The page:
Working on the beach image layer, use the Quick Select Tool (in the left tool bar) and select the area you want to keep. In this case, it’d be the coconut.

AterImber.com - Writing - Writing Tips - PHSH Effect Series - Removing a Background Object - Quick Select Foreground Object - phsh tutorial, photoshop tutorials

Step 2. In the Select menu (at the top of the screen), select Refine Edge. In the dialogue box that pops up, change Shift Edge to 10% and Contrast to 15%. In the Output Settings, (at the bottom of the dialogue box), change the output to a Layer Mask.

AterImber.com - Writing - Writing Tips - PHSH Effect Series - Removing a Background Object - Refine Edge Dialogue Box

Hit Okay, and boom! Background is gone!

AterImber.com - Writing - Writing Tips - PHSH Effect Series - Removing a Background Object - Removed Background

Now that the background is removed, you can add whatever background to the image you want.

AterImber.com - Writing - Writing Tips - PHSH Effect Series - Removing a Background Object - New Background

Obviously this one doesn’t quite look like it belongs, because I left the shadow in the selection (which is the wrong colour of the sand), but you should get the gist. You can always change the lighting, add more effects, to touch it up to make it look like it belongs more than just copy/pasting it into another photo. (In fact, I recommend you do so it doesn’t look like it’s actually photoshop-ed)

But that’s it! Not too hard, right?

Next month, due to it being Halloween, I’ll be showing you how to add blood drops to borders, words, etc.


Like this tutorial? Check out the others here!

Removing a Foreground Object (PHSH Effect #6)





Last month, I showed you how to make a transparent background, this month, I’ll show you how to remove a foreground object.

You’ll learn how to turn this:

To that.

Don’t worry, like most of the effects I’ve shown you so far, it’s very simple to do, and is an amazing time saver.




Step 1. To keep things simple, I’ll just use the same beach picture.

Step 2. Choose the Lasso tool, and draw a circle around the object you want to remove. Be sure to get a bit of the background into the selection.

AterImber.com - Writing - Writing Tips - PHSH Effect Series - Removing a Foreground Object - Lasso Tool

AterImber.com - Writing - Writing Tips - PHSH Effect Series - Removing a Foreground Object - Lasso Selection

Step 3. Go up to Edit – Fill, and choose Content Aware from the drop-down.

AterImber.com - Writing - Writing Tips - PHSH Effect Series - Removing a Foreground Object - Edit - Fill

AterImber.com - Writing - Writing Tips - PHSH Effect Series - Removing a Foreground Object - Content Aware Box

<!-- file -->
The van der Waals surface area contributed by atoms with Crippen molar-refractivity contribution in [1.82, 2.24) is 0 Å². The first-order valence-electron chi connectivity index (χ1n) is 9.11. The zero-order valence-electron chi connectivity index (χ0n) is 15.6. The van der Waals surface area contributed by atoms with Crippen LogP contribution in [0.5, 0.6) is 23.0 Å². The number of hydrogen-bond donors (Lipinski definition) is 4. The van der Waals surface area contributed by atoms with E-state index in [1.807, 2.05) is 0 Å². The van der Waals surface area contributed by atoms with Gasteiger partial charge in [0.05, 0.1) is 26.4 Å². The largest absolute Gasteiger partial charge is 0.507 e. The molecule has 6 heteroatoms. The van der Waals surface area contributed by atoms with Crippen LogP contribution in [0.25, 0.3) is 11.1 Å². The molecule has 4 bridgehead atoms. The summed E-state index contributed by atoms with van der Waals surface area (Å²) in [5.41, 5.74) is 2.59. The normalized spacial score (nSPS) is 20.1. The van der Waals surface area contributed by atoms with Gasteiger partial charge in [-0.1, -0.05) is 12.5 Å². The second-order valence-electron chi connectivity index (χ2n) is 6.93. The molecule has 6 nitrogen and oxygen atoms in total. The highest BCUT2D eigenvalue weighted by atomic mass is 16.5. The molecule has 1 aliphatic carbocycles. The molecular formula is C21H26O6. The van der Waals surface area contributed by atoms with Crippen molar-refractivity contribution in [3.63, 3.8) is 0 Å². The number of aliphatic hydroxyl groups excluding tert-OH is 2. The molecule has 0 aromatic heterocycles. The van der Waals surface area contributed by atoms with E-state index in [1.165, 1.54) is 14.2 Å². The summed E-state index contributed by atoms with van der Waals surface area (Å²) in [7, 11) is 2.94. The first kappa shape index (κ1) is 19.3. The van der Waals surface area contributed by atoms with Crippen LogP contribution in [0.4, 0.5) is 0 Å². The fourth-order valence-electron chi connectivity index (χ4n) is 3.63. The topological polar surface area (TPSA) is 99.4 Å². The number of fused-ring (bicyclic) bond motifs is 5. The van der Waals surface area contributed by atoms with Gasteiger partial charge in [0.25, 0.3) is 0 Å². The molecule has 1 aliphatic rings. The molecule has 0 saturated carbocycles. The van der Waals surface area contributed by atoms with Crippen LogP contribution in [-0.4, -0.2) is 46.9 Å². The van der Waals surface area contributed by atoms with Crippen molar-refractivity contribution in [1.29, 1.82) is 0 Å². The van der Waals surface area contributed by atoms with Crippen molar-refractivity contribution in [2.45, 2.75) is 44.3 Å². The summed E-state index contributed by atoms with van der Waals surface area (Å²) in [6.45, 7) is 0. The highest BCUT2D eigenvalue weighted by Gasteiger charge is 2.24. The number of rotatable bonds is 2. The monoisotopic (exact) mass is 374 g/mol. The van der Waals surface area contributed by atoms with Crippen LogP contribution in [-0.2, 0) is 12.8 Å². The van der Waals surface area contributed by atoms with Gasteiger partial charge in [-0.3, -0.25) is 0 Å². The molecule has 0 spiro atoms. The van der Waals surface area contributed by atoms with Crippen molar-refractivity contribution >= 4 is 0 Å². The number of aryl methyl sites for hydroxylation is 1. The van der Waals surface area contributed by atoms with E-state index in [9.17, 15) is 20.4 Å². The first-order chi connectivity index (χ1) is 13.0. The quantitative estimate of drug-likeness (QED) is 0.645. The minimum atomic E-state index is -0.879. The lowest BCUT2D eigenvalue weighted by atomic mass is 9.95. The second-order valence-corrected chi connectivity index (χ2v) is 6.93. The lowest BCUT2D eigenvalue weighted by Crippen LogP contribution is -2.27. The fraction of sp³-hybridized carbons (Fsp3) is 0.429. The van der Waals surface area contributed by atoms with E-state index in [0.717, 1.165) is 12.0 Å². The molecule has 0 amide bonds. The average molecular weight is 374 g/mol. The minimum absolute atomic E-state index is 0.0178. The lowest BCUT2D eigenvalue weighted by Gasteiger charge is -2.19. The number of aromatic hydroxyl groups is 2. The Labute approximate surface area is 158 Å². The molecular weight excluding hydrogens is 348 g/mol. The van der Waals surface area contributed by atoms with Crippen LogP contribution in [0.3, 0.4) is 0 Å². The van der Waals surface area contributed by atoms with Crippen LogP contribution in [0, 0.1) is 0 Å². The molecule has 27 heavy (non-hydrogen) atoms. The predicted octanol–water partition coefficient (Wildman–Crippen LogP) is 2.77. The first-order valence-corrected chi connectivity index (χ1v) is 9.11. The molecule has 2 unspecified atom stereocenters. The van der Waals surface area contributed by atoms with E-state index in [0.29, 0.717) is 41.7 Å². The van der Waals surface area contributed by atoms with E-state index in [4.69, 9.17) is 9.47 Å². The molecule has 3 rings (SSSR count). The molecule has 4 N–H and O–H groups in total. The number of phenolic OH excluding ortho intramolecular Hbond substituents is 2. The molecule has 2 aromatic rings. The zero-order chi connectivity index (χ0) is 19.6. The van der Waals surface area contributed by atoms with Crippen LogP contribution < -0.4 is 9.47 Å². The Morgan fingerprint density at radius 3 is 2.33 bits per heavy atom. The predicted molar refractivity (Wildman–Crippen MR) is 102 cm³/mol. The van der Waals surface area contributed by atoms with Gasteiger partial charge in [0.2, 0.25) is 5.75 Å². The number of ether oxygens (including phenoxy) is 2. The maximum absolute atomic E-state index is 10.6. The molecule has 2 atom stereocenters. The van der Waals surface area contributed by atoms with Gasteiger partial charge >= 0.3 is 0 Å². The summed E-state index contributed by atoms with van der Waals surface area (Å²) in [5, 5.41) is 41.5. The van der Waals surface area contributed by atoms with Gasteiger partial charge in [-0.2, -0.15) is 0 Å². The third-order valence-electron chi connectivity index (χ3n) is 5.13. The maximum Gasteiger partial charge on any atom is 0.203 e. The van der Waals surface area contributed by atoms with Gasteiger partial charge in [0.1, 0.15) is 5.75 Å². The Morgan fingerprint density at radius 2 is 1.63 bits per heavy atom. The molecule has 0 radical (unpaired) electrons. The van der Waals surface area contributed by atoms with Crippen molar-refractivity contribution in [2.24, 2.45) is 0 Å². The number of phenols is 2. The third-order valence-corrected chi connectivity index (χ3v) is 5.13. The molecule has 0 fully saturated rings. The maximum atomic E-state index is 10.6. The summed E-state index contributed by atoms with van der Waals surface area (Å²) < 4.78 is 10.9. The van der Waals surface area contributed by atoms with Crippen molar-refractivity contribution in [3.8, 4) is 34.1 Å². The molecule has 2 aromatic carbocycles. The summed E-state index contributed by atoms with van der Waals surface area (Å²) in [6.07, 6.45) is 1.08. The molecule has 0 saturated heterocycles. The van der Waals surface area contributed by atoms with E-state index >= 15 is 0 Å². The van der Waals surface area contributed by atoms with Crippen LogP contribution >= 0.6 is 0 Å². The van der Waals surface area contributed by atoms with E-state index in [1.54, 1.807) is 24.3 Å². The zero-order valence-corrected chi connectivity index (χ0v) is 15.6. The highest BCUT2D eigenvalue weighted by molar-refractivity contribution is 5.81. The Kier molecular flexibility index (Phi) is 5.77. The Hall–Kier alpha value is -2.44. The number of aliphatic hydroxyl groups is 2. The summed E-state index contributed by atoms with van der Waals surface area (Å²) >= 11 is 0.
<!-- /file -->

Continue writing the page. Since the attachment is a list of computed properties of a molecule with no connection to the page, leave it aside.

Click ‘Okay’ and the object should have disappeared, and now should be replaced with the background. Click back to the Lasso tool and Deselect, and you can now save your new foreground object removed picture.

And that’s it! Told you it was easy.

It does get a little trickier if there’s different parts to the background. For example, if you’re trying to remove multiple objects from a more complicated image, it may get ‘confused’ and remove an object in the sky by replacing it with ground, and an object on the ground with sky. This is slightly annoying, but you can always undo and redo this effect as many times as needed until you get the object out. I actually had this problem while I was working on my newest book (The Haunted Corpse) cover.

This was the original image:

The Haunted Corpse Original Picture

And this is my cover:

The Haunted Corpse Cover

I got the moon and birds out without much issue, but the lady standing to the very right of the castle was a different story. Because I’d replaced objects in the sky, every time I tried to replace her, it kept replacing her with clouds, instead of with trees. It took a while, but I finally got it. If that happens to you, I recommend removing the objects one at a time. So, remove an object from the image, save, re-open, remove the second object, save, etc. It takes longer, but it will keep photoshop from getting confused. (Hopefully)

Next month, I’ll show you the opposite, how to remove backgrounds from the image.


Like this tutorial? Check out more here!

Making a Transparent Background (PHSH Effect #5)





Alright, now that we’ve tackled some practical effects for pictures, it’s time to switch gears and show you how to edit the picture as a whole.

For this months’ tutorial, I’m going to show you how to change the background of a picture from the default white (or any other colour) to transparent. This is handy for, say, if you want to change the colour of the background, or if you’re making merch, and want the design to be available on an array of different coloured backgrounds.

This also comes in handy if you ever need to add a picture that has a background to your existing design. Instead of erasing around the foreground object, you can make the background transparent and then just place it. This can save you a lot of time. (Trust me)

Let’s get started.

First things first, you’re gonna need an image with a background you want to make transparent. For the purposes of this tutorial, I’ll just be using this:

AterImber.com - Writing Tips - PHSH Tutorial - Making a Transparent Background - Tutorial Pic

Simple, yes, but the steps are the same no matter how complicated an image is.

Step 1. Make a new Colour Layer. It can be whatever colour you want.

AterImber.com - Writing Tips - PHSH Tutorial - Making a Transparent Background - Colour Layer

Step 2. Switch back to the image, and select the Magic Eraser. Click on the white spaces of the image, and the white should disappear.